The grounds of Kensington Palace are haunted as well. A man in white breeches has been seen walking around and then disappearing into thin air. Nobody knows who he is but most of the unknown ghost stories in royal palaces throughout the world are attributed to the thousands of unnamed servants who attended royal families in history.
If you are lucky enough to be in London for Halloween weekend, you may choose to go on what the Kensington Palace website calls the Eerie Evening Tour. From the website (click here – http://www.hrp.org.uk/kensingtonpalace/WhatsOn/EerieEveningToursofEnchantedPalace.aspx):
Does Queen Mary weep in the Room of Sorrow for the babies she never had? Does Peter the Wild Boy still run amok in the Room of the World? Who stands at the window waiting for the ships from home?
As you are guided through the shadowy world of Enchanted Palace in the State Apartments, you will be regaled with chilling tales of mysterious sights and strange stories in our new Eerie Evening Tours of Enchanted Palace. Book yourself on these limited and exclusive tours in order to enjoy the unique atmosphere of historic Kensington Palace at night.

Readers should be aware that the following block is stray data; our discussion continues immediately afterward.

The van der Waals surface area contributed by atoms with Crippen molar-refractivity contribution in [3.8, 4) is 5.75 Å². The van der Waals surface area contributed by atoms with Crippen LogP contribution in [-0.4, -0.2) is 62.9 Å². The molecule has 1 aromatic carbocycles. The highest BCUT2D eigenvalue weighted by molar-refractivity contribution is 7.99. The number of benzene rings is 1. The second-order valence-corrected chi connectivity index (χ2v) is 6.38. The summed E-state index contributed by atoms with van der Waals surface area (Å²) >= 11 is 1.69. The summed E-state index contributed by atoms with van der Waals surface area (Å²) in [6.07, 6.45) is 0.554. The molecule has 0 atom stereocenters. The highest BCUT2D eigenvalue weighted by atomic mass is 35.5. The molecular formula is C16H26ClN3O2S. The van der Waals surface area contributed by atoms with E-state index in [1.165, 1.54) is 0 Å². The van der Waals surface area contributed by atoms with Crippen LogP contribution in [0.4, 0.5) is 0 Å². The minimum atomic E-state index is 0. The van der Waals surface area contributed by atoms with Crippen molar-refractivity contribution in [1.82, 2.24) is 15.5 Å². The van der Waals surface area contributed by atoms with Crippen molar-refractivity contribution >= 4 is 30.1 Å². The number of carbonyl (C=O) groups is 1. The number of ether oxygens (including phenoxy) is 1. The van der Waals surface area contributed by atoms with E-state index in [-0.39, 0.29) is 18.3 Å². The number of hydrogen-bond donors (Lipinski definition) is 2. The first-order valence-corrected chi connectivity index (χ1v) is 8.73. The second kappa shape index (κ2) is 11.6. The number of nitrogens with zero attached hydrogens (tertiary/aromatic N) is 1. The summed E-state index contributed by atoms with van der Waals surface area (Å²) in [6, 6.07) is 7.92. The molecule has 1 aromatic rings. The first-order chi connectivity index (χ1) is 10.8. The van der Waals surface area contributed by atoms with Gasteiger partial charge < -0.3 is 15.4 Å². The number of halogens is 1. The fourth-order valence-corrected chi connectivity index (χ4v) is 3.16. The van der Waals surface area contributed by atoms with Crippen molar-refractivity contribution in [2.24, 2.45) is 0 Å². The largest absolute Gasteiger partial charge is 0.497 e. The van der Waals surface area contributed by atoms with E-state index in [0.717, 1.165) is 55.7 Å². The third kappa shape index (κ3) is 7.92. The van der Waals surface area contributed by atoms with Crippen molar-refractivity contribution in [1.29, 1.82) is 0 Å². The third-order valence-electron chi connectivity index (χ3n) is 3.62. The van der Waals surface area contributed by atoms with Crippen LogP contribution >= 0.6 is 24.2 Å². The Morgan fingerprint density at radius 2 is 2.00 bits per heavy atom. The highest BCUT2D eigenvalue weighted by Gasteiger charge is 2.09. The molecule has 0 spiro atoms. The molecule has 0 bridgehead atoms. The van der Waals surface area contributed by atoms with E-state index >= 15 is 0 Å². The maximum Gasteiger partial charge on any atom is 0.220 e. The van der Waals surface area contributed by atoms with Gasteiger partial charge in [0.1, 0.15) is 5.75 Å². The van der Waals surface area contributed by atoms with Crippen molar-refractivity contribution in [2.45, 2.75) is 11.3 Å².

The Eerie Evening Tours of Enchanted Palace will run over the Halloween weekend – Friday 28, Saturday 29, Sunday 30 and Monday 31 October 2011 only. There will be one tour per night 18.45h – 20.15h. The price will be £20.00 per person and tickets will go on sale soon. There will be a maximum of 25 places per tour.
Please note that Enchanted Palace has limited accessibility – please see here for full details.
Not recommended for under 12s.
The Eerie Evening Tours of Enchanted Palace will run over the Halloween weekend:
Friday 28 October 18.45h – 20.15h
Saturday 29 October 18.45h – 20.15h
Sunday 30 October 18.45h – 20.15h
Monday 31 October 18.45h – 20.15h
There will be only one tour per night with a maximum of 25 places per tour. Not recommended for under 12s.
The price will be £20.00 per person.
Do keep an eye on this page as tickets will go on sale soon.